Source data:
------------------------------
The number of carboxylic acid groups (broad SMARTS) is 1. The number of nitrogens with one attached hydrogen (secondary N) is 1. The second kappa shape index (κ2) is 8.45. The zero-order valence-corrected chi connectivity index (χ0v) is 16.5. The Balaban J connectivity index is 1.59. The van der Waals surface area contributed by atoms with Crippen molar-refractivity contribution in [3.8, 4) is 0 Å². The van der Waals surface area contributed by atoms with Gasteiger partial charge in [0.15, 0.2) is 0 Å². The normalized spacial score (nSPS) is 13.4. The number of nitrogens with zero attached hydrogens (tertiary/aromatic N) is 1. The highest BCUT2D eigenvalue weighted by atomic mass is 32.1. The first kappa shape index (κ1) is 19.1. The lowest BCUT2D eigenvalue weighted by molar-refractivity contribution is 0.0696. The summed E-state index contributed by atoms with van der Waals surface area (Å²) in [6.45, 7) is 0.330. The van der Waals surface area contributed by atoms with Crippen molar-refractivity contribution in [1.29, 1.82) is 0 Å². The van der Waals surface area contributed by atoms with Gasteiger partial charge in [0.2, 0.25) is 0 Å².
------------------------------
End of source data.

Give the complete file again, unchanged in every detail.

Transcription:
The number of carboxylic acid groups (broad SMARTS) is 1. The number of nitrogens with one attached hydrogen (secondary N) is 1. The second kappa shape index (κ2) is 8.45. The zero-order valence-corrected chi connectivity index (χ0v) is 16.5. The Balaban J connectivity index is 1.59. The van der Waals surface area contributed by atoms with Crippen molar-refractivity contribution in [3.8, 4) is 0 Å². The van der Waals surface area contributed by atoms with Gasteiger partial charge in [0.15, 0.2) is 0 Å². The normalized spacial score (nSPS) is 13.4. The number of nitrogens with zero attached hydrogens (tertiary/aromatic N) is 1. The highest BCUT2D eigenvalue weighted by atomic mass is 32.1. The first kappa shape index (κ1) is 19.1. The lowest BCUT2D eigenvalue weighted by molar-refractivity contribution is 0.0696. The summed E-state index contributed by atoms with van der Waals surface area (Å²) in [6.45, 7) is 0.330. The van der Waals surface area contributed by atoms with Crippen molar-refractivity contribution in [1.29, 1.82) is 0 Å². The van der Waals surface area contributed by atoms with Gasteiger partial charge in [0.2, 0.25) is 0 Å².